A Road Trip in Upper Peninsula Michigan

The upper peninsula of Michigan is a beautiful and often underrated place to spend time. I didn’t grow up there, but a large portion of my family did, so I spent many of my vacations there as a youth and it is a place with its own culture that isn’t seen anywhere else. The people, who are called Yoopers (I am completely serious, it stems from the sound pronounced from reading “UP” aloud and then antonym would be Trolls since those in Lower Peninsula live under the Mackinac Bridge) enjoy a lifestyle of outdoor living since the area is beautiful. There are no major cities in the UP and the biggest town is Marquette with only around 16,000 people. In fact, only three towns reach above 10,000 people in population. Overall the place is very rural, but it is home to many rivers and water way, as is expected when one is sandwiched between the Great Lakes.

Because of this, there are some awesome sights to take in and it is super road trip friendly. During one of my stays there, we decided to take this little loop and make it into a super scenic little loop. In total, it took about 14 hours, but we were walking and exploring a bunch too.

Originally we started in Iron River, a very small town in Iron County. Here is where I spent most of that time as a kid, when my family would go on trips. We woke up where we were staying on Sunset Lake and headed north to Ishpeming, where we had more family. This place is also home to a fabulous destination called Yooperland. You should absolutely stop here if you want to get a grasp of Yooper culture. It is an absolute tourist trap place but the sheer corny-ness of it is what makes it so fabulous. Many of the jokes play on the UP’s strong desire to be the 51st state or the Yooper accent, which is a mix of Finnish, Ranger (the Minnesota type accent), German, French Canadian, and Native American dialects filtered into English (if you really want to get into the linguistics, there is an entire Wikipedia page on the dialect). There are many souvenirs and crude jokes all around the store. I have never seen a place like it and it’s definitely worth the stop, especially if you want something to commemorate your trip.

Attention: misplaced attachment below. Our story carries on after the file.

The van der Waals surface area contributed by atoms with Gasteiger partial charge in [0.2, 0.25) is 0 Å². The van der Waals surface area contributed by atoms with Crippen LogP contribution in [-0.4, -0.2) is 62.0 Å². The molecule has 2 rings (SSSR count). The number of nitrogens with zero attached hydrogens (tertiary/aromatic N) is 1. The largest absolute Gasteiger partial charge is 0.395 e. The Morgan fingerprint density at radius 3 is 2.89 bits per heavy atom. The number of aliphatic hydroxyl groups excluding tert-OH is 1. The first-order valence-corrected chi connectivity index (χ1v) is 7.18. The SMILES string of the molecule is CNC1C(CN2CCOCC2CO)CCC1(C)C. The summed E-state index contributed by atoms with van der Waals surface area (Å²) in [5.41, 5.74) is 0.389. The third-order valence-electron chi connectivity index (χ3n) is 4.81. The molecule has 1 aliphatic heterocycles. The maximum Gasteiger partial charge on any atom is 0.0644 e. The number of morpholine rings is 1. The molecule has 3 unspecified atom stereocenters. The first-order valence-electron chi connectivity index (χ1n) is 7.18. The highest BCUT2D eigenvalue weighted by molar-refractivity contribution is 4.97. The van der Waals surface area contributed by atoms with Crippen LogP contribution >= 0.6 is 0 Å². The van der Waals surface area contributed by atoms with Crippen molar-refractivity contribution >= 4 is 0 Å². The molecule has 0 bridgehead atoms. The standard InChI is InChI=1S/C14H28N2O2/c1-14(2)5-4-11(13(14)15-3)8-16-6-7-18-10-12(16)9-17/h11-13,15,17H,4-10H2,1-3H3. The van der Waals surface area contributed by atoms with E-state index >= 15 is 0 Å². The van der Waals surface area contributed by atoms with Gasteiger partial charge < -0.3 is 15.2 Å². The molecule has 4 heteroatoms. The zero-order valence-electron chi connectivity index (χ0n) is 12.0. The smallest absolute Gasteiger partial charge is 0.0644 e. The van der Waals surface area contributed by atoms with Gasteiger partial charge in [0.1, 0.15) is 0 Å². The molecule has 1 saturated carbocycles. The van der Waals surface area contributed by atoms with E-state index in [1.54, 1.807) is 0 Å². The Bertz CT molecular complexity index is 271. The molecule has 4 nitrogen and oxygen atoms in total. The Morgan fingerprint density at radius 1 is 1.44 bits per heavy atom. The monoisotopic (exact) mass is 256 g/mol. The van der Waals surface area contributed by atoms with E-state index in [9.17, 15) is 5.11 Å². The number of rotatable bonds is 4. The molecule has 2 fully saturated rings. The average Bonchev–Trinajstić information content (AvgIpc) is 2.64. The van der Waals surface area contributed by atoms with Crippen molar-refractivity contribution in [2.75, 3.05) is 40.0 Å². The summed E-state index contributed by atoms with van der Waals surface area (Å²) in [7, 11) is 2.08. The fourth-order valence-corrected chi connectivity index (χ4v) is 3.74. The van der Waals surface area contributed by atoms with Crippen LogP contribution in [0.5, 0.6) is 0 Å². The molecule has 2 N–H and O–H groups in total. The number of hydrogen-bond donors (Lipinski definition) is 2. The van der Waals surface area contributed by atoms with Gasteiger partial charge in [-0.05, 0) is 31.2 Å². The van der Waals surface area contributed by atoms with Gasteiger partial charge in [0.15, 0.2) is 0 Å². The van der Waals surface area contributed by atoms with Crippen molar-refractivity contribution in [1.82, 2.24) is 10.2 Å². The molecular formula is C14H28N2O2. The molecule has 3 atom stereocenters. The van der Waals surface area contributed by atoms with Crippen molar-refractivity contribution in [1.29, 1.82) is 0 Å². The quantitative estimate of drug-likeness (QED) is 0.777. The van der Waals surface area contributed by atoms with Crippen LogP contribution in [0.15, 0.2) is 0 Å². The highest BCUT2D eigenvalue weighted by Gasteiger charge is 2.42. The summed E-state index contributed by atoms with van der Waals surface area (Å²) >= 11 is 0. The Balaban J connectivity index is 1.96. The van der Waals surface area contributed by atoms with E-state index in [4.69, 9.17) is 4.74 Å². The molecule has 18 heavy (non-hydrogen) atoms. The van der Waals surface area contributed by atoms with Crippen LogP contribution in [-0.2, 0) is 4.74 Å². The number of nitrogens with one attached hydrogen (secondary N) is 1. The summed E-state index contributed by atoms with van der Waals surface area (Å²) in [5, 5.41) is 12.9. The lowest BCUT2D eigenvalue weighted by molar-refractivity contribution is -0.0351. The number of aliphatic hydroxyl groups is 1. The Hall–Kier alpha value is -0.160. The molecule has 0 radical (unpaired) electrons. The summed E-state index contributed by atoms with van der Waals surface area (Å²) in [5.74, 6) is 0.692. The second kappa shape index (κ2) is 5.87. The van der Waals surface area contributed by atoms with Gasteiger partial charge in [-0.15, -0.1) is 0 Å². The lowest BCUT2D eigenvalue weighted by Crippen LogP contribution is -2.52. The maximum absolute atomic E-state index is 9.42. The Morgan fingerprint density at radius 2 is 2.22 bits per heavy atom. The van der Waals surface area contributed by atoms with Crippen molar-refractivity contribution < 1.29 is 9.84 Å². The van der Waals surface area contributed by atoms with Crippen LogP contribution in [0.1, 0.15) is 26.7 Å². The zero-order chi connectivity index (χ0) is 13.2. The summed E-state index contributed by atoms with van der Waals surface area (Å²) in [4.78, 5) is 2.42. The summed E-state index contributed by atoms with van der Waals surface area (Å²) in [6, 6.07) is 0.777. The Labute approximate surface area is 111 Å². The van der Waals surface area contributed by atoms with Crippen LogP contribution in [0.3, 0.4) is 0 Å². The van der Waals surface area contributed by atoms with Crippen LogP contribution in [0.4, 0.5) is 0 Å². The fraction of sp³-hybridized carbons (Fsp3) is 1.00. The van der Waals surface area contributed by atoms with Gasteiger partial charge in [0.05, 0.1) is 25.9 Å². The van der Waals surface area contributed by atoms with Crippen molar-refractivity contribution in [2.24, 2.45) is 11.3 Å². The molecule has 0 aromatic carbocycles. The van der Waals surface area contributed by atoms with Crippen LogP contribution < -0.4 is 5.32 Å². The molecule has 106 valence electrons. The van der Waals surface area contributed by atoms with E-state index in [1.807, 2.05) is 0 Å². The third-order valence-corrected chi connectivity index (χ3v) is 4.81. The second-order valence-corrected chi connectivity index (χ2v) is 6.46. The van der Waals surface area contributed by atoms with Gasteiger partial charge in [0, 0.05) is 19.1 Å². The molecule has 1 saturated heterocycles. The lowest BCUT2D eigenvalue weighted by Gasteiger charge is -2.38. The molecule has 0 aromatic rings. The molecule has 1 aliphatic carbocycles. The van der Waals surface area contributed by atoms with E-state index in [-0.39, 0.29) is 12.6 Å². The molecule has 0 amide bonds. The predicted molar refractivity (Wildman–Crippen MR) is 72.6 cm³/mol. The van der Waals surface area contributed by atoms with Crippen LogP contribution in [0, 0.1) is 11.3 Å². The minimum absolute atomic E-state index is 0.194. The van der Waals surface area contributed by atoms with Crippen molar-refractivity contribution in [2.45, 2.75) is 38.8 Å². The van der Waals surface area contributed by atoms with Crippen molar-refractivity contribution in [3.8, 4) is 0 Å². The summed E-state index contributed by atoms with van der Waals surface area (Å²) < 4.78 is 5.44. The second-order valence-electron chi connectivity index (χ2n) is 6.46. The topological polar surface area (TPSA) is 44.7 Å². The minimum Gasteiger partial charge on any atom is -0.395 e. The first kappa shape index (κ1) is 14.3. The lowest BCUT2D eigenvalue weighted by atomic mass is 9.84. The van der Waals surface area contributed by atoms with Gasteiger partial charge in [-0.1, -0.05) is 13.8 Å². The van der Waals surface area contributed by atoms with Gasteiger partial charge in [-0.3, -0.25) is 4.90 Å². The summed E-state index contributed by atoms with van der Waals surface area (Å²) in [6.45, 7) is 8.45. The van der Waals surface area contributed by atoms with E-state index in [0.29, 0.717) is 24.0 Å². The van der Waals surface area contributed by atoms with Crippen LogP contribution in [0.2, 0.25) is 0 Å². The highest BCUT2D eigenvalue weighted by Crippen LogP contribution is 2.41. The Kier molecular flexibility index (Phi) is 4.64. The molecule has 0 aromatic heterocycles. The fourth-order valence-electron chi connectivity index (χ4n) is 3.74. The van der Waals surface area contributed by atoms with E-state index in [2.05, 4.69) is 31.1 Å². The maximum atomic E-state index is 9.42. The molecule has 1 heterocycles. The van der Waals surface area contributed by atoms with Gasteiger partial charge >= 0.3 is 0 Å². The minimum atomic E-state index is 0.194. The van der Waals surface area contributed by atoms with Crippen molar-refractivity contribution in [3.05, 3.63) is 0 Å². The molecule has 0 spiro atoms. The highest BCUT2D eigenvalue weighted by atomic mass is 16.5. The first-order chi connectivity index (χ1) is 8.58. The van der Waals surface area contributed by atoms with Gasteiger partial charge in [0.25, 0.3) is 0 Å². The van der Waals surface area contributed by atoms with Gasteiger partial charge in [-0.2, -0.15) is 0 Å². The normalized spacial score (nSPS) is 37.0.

Sunset Lake in Iron River

We then drove through Marquette, which is the largest town. We didn’t spend time here, but one certainly could. There’s a lot to do, from the historical down town district to the many lighthouses to snow related festivities and more. It reminds me of my hometown and would make a nice place to stay and use as a base for other adventures.

Continue traveling to Munising, where there are many sights to see. We started with Lake Superior, where we stopped and looked at the views. Honestly, as one of my friends stated, this place looks like the Oregon Coast. You can hardly tell its a lake because it’s so huge! There was a huge freight ship that was turning around, which was also cool to see. We drove nearby to a white sand beach where we could play in the water a little bit more. I absolutely loved it!

One of the beaches on Lake Superior